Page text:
Wednesday, October 16, 2013

Martin's "Rich People's Movements"

Tax resisters have had their historians, including Carolyn Jones, who contributed a chapter on Viven Kellems to a book I edited with Victor Jew.  Now comes Isaac William Martin’s Rich People’s Movements: Grassroots Campaigns to Untax the One Percent (Oxford University Press).  Here’s the description:
On tax day, April 15, 2010, hundreds of thousands of Americans took to the streets with signs demanding lower taxes on the richest one percent. But why? Rich people have plenty of political influence. Why would they need to publicly demonstrate for lower taxes-and why would anyone who wasn't rich join the protest on their behalf?

Isaac William Martin shows that such protests long predate the Tea Party of our own time. Ever since the Sixteenth Amendment introduced a Federal income tax in 1913, rich Americans have protested new public policies that they thought would threaten their wealth. But while historians have taught us much about the conservative social movements that reshaped the Republican Party in the late 20th century, the story of protest movements explicitly designed to benefit the wealthy is still little known. Rich People's Movements is the first book to tell that story, tracking a series of protest movements that arose to challenge an expanding welfare state and progressive taxation. Drawing from a mix of anti-progressive ideas, the leaders of these movements organized scattered local constituencies into effective campaigns in the 1920s, 1950s, 1980s, and our own era. Martin shows how protesters on behalf of the rich appropriated the tactics used by the Left-from the Populists and Progressives of the early twentieth century to the feminists and anti-war activists of the 1950s and 1960s. He explores why the wealthy sometimes cut secret back-room deals and at other times protest in the public square. He also explains why people who are not rich have so often rallied to their cause.

For anyone wanting to understand the anti-tax activists of today, including notable defenders of wealth inequality like the Koch brothers, the historical account in Rich People's Movements is an essential guide.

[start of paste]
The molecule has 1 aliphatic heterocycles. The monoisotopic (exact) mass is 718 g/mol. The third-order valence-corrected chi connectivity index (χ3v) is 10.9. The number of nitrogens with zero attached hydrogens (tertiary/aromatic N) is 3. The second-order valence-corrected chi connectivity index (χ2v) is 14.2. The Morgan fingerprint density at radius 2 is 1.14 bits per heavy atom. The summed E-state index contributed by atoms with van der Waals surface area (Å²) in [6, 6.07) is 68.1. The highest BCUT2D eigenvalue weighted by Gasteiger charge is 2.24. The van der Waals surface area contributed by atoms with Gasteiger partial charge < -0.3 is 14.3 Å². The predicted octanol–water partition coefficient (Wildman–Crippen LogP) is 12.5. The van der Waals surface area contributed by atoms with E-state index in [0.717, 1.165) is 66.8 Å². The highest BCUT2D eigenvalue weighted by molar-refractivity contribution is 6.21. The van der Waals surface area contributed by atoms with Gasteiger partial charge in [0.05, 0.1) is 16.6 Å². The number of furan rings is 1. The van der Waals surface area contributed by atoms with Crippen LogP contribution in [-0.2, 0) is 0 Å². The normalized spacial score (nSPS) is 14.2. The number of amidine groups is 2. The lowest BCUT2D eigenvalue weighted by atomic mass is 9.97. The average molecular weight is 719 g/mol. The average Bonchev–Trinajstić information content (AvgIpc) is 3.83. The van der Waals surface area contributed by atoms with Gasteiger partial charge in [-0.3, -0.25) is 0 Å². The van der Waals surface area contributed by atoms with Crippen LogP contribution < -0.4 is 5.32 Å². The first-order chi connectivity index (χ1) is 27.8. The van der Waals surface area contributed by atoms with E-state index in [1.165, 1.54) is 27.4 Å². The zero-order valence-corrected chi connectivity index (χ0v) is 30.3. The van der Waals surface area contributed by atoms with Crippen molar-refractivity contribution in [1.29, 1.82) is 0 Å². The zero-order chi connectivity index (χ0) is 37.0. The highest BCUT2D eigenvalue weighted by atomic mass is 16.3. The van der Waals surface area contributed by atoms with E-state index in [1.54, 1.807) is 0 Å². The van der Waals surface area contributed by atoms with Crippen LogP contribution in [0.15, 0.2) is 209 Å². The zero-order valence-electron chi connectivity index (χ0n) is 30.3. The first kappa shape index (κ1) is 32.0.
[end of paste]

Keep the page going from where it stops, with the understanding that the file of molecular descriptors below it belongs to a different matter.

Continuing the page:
Here’s the TOC:

Introduction: The Riddle of Rich People's Movements
Chapter One: The Revolution of 1913
Chapter Two: Populism against the Income Tax
Chapter Three: The Sixteenth Amendment Repealers
Chapter Four: The Most Sinister Lobby
Chapter Five: The Power of Women
Chapter Six: The Radical Rich
Chapter Seven: Strange Bedfellows
Chapter Eight: The Temporary Triumph of Estate Tax Repeal
Conclusion: The Century of Rich People's Movements

3 comments:

Shag from Brookline said...

I plan to check the index to find out if Edward Bernays, the Father of Public Relations, had a hand in this. Citizens United provides the means to justify "Rich People's Movements." The "Gilded Age" preceded the impact of the income tax. Perhaps the goal of the "Rich" is a "Second Gilded Age," which Jack Balkin thins we may be in already.

David Bernstein said...

I hope the author acknowledges that (a) not everyone believes that very high tax rates on the wealthy only hurt the the wealthy; (b) that marginal tax rates are not the same as what the wealthy actually pay and that the wealthy, though marginal rates are lower now, pay a higher % of taxes than in the past; and (c) raising taxes on the wealthy is often a way to make higher taxes on the non-wealthy more politically palatable, which is one good reason for non-wealthy people to oppose it.

Shag from Brookline said...

I hope the author acknowledges the work of Nobel Lauriat Joseph Stiglitz on inequality and how inequality soared beginning around 1981 to date, including the role of reductions in top tax rates, indicating that the trickle down theory of reduction of tax rates of the wealthy benefitting the non-wealthy actually dries up.

I have anecdotally commented that some support for reduced taxes for the wealthy comes from "lottery democrats" who because of poverty pay very little in taxes but engage in lotteries hoping to hit the mother lode and if they do, not wanting to pay heavy taxes.